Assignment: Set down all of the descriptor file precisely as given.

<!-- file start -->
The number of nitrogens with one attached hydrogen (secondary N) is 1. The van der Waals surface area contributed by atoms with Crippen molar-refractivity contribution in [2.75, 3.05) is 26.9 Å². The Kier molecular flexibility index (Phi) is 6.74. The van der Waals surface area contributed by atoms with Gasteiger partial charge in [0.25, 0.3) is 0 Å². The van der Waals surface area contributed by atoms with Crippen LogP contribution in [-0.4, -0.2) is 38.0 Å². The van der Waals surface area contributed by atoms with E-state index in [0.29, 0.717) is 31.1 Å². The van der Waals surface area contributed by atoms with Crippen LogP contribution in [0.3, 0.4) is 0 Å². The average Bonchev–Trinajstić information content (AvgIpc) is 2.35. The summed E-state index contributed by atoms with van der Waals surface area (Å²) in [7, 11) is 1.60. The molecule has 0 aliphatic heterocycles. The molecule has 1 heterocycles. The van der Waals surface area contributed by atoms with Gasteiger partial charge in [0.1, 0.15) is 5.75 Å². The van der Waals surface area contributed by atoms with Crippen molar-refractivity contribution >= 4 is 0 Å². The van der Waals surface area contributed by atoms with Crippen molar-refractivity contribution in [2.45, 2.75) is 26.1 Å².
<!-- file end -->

The number of nitrogens with one attached hydrogen (secondary N) is 1. The van der Waals surface area contributed by atoms with Crippen molar-refractivity contribution in [2.75, 3.05) is 26.9 Å². The Kier molecular flexibility index (Phi) is 6.74. The van der Waals surface area contributed by atoms with Gasteiger partial charge in [0.25, 0.3) is 0 Å². The van der Waals surface area contributed by atoms with Crippen LogP contribution in [-0.4, -0.2) is 38.0 Å². The van der Waals surface area contributed by atoms with E-state index in [0.29, 0.717) is 31.1 Å². The van der Waals surface area contributed by atoms with Crippen LogP contribution in [0.3, 0.4) is 0 Å². The average Bonchev–Trinajstić information content (AvgIpc) is 2.35. The summed E-state index contributed by atoms with van der Waals surface area (Å²) in [7, 11) is 1.60. The molecule has 0 aliphatic heterocycles. The molecule has 1 heterocycles. The van der Waals surface area contributed by atoms with Gasteiger partial charge in [0.1, 0.15) is 5.75 Å². The van der Waals surface area contributed by atoms with Crippen molar-refractivity contribution >= 4 is 0 Å². The van der Waals surface area contributed by atoms with Crippen molar-refractivity contribution in [2.45, 2.75) is 26.1 Å².